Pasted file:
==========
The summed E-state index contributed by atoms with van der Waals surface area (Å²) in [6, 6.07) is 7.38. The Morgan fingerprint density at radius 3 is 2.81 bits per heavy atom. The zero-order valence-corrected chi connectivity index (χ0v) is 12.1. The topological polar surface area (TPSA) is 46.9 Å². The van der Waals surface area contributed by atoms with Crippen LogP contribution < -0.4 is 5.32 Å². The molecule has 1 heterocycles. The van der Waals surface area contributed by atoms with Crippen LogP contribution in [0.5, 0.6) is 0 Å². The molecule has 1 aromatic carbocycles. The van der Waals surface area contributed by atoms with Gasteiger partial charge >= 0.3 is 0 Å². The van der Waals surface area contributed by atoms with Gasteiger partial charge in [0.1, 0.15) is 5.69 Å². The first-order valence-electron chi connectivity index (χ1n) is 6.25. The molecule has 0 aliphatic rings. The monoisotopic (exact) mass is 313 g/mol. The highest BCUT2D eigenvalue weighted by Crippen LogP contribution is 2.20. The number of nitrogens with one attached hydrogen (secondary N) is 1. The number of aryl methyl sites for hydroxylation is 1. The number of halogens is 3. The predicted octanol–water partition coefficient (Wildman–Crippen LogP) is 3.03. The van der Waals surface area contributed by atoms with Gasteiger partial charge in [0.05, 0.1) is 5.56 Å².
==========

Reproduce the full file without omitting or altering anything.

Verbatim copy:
The summed E-state index contributed by atoms with van der Waals surface area (Å²) in [6, 6.07) is 7.38. The Morgan fingerprint density at radius 3 is 2.81 bits per heavy atom. The zero-order valence-corrected chi connectivity index (χ0v) is 12.1. The topological polar surface area (TPSA) is 46.9 Å². The van der Waals surface area contributed by atoms with Crippen LogP contribution < -0.4 is 5.32 Å². The molecule has 1 heterocycles. The van der Waals surface area contributed by atoms with Crippen LogP contribution in [0.5, 0.6) is 0 Å². The molecule has 1 aromatic carbocycles. The van der Waals surface area contributed by atoms with Gasteiger partial charge >= 0.3 is 0 Å². The van der Waals surface area contributed by atoms with Gasteiger partial charge in [0.1, 0.15) is 5.69 Å². The first-order valence-electron chi connectivity index (χ1n) is 6.25. The molecule has 0 aliphatic rings. The monoisotopic (exact) mass is 313 g/mol. The highest BCUT2D eigenvalue weighted by Crippen LogP contribution is 2.20. The number of nitrogens with one attached hydrogen (secondary N) is 1. The number of aryl methyl sites for hydroxylation is 1. The number of halogens is 3. The predicted octanol–water partition coefficient (Wildman–Crippen LogP) is 3.03. The van der Waals surface area contributed by atoms with Gasteiger partial charge in [0.05, 0.1) is 5.56 Å².